This groundbreaking book provides the first systematic comparison of America's modern wars and why they were won or lost. John D. Caldwell uses the World War II victory as the historical benchmark for evaluating the success and failure of later conflicts. Unlike WWII, the Korean, Vietnam, and Iraqi wars were limited, but they required enormous national commitments, produced no lasting victories, and generated bitter political controversies.
Caldwell comprehensively examines these four wars through the lens of a strategic architecture to explain how and why their outcomes were so dramatically different. He defines a strategic architecture as an interlinked set of continually evolving policies, strategies, and operations by which combatant states work toward a desired end. Policy defines the high-level goals a nation seeks to achieve once it initiates a conflict or finds itself drawn into one. Strategy means employing whatever resources are available to achieve policy goals in situations that are dynamic as conflicts change quickly over time. Operations are the actions that occur when politicians, soldiers, and diplomats execute plans.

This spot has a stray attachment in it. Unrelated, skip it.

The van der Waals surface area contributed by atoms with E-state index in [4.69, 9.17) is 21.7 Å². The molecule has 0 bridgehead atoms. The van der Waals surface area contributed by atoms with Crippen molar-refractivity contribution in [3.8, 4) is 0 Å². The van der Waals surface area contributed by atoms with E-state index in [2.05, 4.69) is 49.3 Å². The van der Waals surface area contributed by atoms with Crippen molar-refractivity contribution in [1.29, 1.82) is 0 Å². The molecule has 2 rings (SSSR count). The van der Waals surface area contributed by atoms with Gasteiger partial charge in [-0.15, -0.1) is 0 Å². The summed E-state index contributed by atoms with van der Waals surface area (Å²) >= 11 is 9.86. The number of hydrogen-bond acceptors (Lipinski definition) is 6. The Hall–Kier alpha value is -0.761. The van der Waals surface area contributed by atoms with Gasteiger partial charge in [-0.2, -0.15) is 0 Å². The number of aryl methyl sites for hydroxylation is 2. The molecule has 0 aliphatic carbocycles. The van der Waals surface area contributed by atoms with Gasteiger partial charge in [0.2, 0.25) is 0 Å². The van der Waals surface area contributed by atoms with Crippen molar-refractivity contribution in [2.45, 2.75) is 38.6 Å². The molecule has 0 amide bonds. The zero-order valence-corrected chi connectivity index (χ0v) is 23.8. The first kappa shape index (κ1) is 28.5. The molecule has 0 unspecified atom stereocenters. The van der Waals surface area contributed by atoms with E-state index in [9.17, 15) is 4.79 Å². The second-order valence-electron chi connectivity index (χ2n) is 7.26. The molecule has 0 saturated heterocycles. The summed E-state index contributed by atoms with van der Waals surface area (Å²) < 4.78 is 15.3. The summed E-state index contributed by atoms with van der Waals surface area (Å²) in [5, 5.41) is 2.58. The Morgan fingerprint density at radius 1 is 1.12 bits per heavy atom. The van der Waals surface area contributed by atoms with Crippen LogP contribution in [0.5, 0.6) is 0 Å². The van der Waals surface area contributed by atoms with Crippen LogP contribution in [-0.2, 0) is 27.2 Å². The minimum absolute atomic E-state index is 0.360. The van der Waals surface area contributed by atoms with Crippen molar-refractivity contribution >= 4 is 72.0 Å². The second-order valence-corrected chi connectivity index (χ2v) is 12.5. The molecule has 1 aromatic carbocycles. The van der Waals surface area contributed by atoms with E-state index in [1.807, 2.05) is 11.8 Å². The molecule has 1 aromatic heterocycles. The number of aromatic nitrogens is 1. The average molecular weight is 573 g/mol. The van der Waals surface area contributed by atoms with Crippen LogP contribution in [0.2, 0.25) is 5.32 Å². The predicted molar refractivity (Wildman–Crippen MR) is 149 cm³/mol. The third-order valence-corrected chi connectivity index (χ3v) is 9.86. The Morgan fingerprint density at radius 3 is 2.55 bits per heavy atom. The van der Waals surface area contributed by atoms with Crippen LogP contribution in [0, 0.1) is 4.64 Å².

A strategic architecture, Caldwell argues, is thus not a static blueprint, but a dynamic vision of how a state can succeed or fail in a conflict.
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